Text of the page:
Hindi Language 4 (PG)
- Course Code:
- Unit value:
- Taught in:
- Full Year
Objectives and learning outcomes of the course
At the end of the course, a student should be able to demonstrate…
- knowledge and understanding of complex Hindi grammar structures, and basic Persian and Arabic structures that are found in Hindi/Urdu
- knowledge and understanding of a wide range of Hindi vocabulary, from highly Sanskritized to fairly Persianized
- knowledge and understanding of the appropriateness of advanced and colloquial Hindi structures and expressions in a given context
- the ability to understand long passages in written Hindi on any topic
- the ability to produce passages of the appropriate length in the appropriate register of written Hindi on any topic
- the ability to understand spoken Hindi on any topic and at every level of the language
- the ability to engage in spoken discourse on any topic and at any level of the language
- knowledge and understanding of the role of language in general, and Hindi in particular, in language-based scholarship and research (specific learning outcome for PG students)
Total of 22 weeks teaching with 4 hours language classes per week. 10 research seminars to be taken within SOAS. Attendance to be proven by signature from chair and to be submitted to the Associate Dean for Masters by the last day of term 2.
Scope and syllabus
The course presumes already advanced knowledge of the Hindi language. The emphasis is on learning and using specialist vocabulary from a variety of areas (politics, religion, psychology and emotions, patriarchy, development, Perso-Urdu culture, patriarchy, etc.). A wide range of (mostly web-based) audio-visual material is used for the purpose, as well as appropriate selections from plays, stories and articles. Listening and reading comprehension of difficult passages and specific language registers is fostered throughout. Proficiency in written Hindi is fostered through writing of responses, speeches, articles on specific topics or using specific language registers or idiolects.
Communicative practice is established through discussion in Hindi of the issues arising from the specific topics, role-plays and presentations. Hindi alone is used throughout the course.
The course provides students with an advanced knowledge of Hindi and practice of using Hindi in a variety of situations. It allows students to interact with Hindi speakers in Hindi and to use original Hindi language sources within the level covered in the course. This provides students with a basis to approach research topics relating to Hindi language and the histories, societies and cultures associated with Hindi.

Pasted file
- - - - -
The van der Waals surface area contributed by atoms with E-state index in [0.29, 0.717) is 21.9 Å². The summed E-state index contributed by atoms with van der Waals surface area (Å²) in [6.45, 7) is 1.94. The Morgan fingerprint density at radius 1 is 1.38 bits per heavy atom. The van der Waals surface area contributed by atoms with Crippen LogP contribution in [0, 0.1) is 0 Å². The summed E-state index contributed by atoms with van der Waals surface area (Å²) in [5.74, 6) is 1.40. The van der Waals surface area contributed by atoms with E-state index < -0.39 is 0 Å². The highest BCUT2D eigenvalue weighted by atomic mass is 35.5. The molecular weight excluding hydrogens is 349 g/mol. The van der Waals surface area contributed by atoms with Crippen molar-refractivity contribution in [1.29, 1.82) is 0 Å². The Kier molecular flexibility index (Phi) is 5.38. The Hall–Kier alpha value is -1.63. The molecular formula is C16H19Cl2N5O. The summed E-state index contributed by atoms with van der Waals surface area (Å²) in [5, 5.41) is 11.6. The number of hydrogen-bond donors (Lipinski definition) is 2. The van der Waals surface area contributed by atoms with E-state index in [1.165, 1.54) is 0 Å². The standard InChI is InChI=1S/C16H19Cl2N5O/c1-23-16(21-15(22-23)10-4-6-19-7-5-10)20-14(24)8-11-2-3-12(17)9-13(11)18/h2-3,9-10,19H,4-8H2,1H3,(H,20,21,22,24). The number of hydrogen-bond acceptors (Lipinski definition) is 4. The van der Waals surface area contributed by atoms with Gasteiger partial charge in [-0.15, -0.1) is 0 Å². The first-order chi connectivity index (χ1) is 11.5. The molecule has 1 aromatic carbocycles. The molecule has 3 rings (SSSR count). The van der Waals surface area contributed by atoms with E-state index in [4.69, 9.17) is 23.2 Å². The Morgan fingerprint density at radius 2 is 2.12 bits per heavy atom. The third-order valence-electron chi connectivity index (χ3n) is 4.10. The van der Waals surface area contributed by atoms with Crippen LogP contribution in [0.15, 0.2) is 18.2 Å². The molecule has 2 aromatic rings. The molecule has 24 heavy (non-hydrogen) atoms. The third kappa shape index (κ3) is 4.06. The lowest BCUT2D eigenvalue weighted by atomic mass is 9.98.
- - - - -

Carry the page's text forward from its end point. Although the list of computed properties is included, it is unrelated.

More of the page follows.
Method of assessment
One three-hour written examination (50%); a 500 word essay in Hindi (date of submission to be given by the convenor) (5%); a translation project to be completed over the academic year of a suitable length to be submitted on the last day of term 2 (30%); an oral examination (15%) taken in May/June.
1) The course will be based on
- Advanced Hindi course pack
and additional materials which will be made available throughout the course.
2) Additional Hindi References
Hindi Learning Resources
- Jain, Usha R. 2007. Advanced Hindi grammar. Berkeley: Center for South Asia Studies, University of California.
- Montaut, Annie. 2004. A Grammar of Hindi. München: Lincom Europa
- Sandahl, Stella. 2001. A Reference Grammar of Hindi. Leuven: Peeters.
- Shackle and Snell. Hindi and Urdu since 1900. London : School of Oriental and African Studies, University of London, 1990
- McGregor, R.S. 1993. The Oxford Hindi-English Dictionary. Oxford: Oxford University Press.
- Masica, Colin P. 1991. The Indo-Aryan Languages. Cambridge, Cambridge University Press
- Kachru, Yamnua. 1980. Aspects of Hindi Grammar. New Delhi: Manohar.
- Oberlies, Thomas. 2005. A historical grammar of Hindi. Graz: Leykam.
- Beg, M.K.A. Socio-Linguistic Perspectives on Hindi and Urdu in India. New Delhi : Bahri Publications, 1996
- Pandit, Ira. 1986. Hindi English code switching : mixed Hindi English. Delhi: Datta Book Centre, 1986
- Shackle, C (ed.). 1985. South Asian Languages: A Handbook. London, SOAS
- Abbi, Anvita. 2001. A manual of linguistic field work and structures of Indian languages. Munich: Lincom Europa.